In the January 2000 issue, Inc. began following five fledgling businesses for twelve months. The CEO and cofounder of one, Fuxito Worldwide Inc., reveals his lessons and insights.
Cofounders: Richard Powell, 21, CEO; Kofi Kankam, 25, vice-president; Sanjeeb Bhuyan, 23, vice-president; Josef Powell, 20; and Daniel Hoffer, 23, former chief operating officer and chief technical officer
Company: Fúxito Worldwide Inc., in Cambridge, Mass.
Original business model: Operate a global recruiting Web site for soccer coaches
Current business model: Operate a Web site for the global soccer community; acquire and market proprietary software, CD-ROMs, and downloadable data for soccer players, coaches, and fans
Original projections for 2000: $5 million in revenues; loss of $4 million; 50 employees
Actual 2000: Less than $1 million in sales; not profitable; 17 employees
Total capital raised from date of launch: $2 million
"The low point for me was probably around June," says CEO Richard Powell, "when we found ourselves in dire need of raising some extremely short-term cash after our financing -- the $10-million round -- fell through due to the turbulence in the market. I had to inform my small team that the deal wouldn't be closing as expected in a matter of weeks. But we didn't just sit down and say, 'Oh, these investors have bailed out, so we're in an inevitable death spiral.' We've since spoken to a bunch of other entities, and we're in talks with two or three who are in the final stages of due diligence, although the valuation that we're going to raise money at might be lower than what we would have liked. We did get a short-term cash infusion, and we could make that last a few more months. We might have to tone down our marketing, restructure, or lay off some people. But we're in it to win it. Our management team's going to be here until the logical end of the company, which we're hoping is a couple more years down the line.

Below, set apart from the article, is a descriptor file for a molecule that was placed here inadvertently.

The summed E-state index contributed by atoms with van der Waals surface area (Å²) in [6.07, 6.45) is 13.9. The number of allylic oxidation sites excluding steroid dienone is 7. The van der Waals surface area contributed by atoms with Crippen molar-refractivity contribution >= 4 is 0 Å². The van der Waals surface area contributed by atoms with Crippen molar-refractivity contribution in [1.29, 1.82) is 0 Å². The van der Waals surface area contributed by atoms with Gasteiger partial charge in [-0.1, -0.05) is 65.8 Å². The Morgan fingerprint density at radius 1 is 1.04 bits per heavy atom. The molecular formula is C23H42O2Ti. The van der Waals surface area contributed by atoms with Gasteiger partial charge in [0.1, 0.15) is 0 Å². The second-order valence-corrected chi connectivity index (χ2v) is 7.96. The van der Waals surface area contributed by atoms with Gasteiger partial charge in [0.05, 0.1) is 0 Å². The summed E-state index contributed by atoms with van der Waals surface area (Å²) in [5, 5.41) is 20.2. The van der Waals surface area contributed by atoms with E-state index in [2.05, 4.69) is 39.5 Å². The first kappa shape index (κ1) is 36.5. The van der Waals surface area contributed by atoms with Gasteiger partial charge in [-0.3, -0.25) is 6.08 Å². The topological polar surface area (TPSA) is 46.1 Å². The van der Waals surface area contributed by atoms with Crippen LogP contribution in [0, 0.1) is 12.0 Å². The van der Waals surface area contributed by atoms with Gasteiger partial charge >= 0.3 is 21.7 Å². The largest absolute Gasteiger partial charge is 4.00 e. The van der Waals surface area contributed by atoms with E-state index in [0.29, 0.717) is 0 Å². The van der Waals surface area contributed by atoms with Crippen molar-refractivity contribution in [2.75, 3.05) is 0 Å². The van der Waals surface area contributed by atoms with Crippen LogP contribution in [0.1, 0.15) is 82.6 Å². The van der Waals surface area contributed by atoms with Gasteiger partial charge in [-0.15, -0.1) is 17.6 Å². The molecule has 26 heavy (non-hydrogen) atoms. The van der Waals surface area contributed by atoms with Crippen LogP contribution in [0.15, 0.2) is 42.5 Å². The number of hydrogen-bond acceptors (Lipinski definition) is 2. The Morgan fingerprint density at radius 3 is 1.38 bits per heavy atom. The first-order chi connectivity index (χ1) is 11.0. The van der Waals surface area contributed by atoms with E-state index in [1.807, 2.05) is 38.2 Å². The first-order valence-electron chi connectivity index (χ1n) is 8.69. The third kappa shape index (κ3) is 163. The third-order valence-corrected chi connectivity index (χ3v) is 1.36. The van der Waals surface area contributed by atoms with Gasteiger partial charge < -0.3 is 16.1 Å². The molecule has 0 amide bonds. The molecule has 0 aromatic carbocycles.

"The stories of companies like Napster perpetuated a myth that growing a dot-com is easy for an 18-year-old kid. It isn't."
"One of the big things I've realized is the importance of inspiring confidence in people as a leader. That's very tough -- especially in hard times. Being late for one meeting or not following up with one person you said you'd follow up with -- any one little event like that can change somebody's perception of you. And it's very hard running around, doing 16 things in one day, to meet every deadline you have to meet, follow up with everybody you promised you'd follow up with, return every phone call, take care of every E-mail. That's a challenge for me. I've seen myself grow in terms of appreciating the importance of other people's time and also in terms of being a model of consistency, which I think is critical. If you say you're going to be there at 5:00, be there at 5:00. If an employee asks you for a day off and he has his own reasons for it, you have to be aware that somebody else might come and ask for a day off. Having people feel as if you are treating them equitably is very important. There are a lot of little internal issues that can come up around that stuff. I have to quote a soccer coach who told me, 'There is no such thing as a small detail.' I've been working on that, and I think I've been doing a pretty good job at it.